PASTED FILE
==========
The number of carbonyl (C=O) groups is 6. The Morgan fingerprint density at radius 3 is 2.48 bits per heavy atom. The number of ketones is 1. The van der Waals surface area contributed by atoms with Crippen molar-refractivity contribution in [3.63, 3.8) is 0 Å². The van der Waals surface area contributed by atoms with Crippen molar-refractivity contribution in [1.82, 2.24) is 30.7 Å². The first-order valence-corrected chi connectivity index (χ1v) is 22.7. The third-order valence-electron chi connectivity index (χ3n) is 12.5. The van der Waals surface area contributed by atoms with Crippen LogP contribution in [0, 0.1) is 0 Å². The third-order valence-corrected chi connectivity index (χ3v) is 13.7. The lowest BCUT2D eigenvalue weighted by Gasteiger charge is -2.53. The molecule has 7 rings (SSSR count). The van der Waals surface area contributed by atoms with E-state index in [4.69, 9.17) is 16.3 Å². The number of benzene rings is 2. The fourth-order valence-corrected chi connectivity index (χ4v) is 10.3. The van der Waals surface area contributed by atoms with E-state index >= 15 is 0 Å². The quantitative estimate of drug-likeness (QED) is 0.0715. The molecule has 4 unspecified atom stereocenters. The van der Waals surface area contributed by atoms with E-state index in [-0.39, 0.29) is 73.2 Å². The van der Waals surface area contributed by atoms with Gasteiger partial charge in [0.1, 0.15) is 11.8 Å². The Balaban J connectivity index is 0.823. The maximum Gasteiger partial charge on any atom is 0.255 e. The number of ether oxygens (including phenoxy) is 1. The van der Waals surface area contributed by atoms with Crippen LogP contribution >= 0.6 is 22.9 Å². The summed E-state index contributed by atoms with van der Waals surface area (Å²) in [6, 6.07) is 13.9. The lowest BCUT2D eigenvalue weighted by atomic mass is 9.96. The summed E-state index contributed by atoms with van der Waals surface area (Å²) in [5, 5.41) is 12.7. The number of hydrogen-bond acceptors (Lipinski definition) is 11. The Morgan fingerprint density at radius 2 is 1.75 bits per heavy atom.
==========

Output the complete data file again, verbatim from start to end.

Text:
The number of carbonyl (C=O) groups is 6. The Morgan fingerprint density at radius 3 is 2.48 bits per heavy atom. The number of ketones is 1. The van der Waals surface area contributed by atoms with Crippen molar-refractivity contribution in [3.63, 3.8) is 0 Å². The van der Waals surface area contributed by atoms with Crippen molar-refractivity contribution in [1.82, 2.24) is 30.7 Å². The first-order valence-corrected chi connectivity index (χ1v) is 22.7. The third-order valence-electron chi connectivity index (χ3n) is 12.5. The van der Waals surface area contributed by atoms with Crippen LogP contribution in [0, 0.1) is 0 Å². The third-order valence-corrected chi connectivity index (χ3v) is 13.7. The lowest BCUT2D eigenvalue weighted by Gasteiger charge is -2.53. The molecule has 7 rings (SSSR count). The van der Waals surface area contributed by atoms with E-state index in [4.69, 9.17) is 16.3 Å². The number of benzene rings is 2. The fourth-order valence-corrected chi connectivity index (χ4v) is 10.3. The van der Waals surface area contributed by atoms with E-state index >= 15 is 0 Å². The quantitative estimate of drug-likeness (QED) is 0.0715. The molecule has 4 unspecified atom stereocenters. The van der Waals surface area contributed by atoms with E-state index in [-0.39, 0.29) is 73.2 Å². The van der Waals surface area contributed by atoms with Gasteiger partial charge in [0.1, 0.15) is 11.8 Å². The Balaban J connectivity index is 0.823. The maximum Gasteiger partial charge on any atom is 0.255 e. The number of ether oxygens (including phenoxy) is 1. The van der Waals surface area contributed by atoms with Crippen LogP contribution >= 0.6 is 22.9 Å². The summed E-state index contributed by atoms with van der Waals surface area (Å²) in [6, 6.07) is 13.9. The lowest BCUT2D eigenvalue weighted by atomic mass is 9.96. The summed E-state index contributed by atoms with van der Waals surface area (Å²) in [5, 5.41) is 12.7. The number of hydrogen-bond acceptors (Lipinski definition) is 11. The Morgan fingerprint density at radius 2 is 1.75 bits per heavy atom.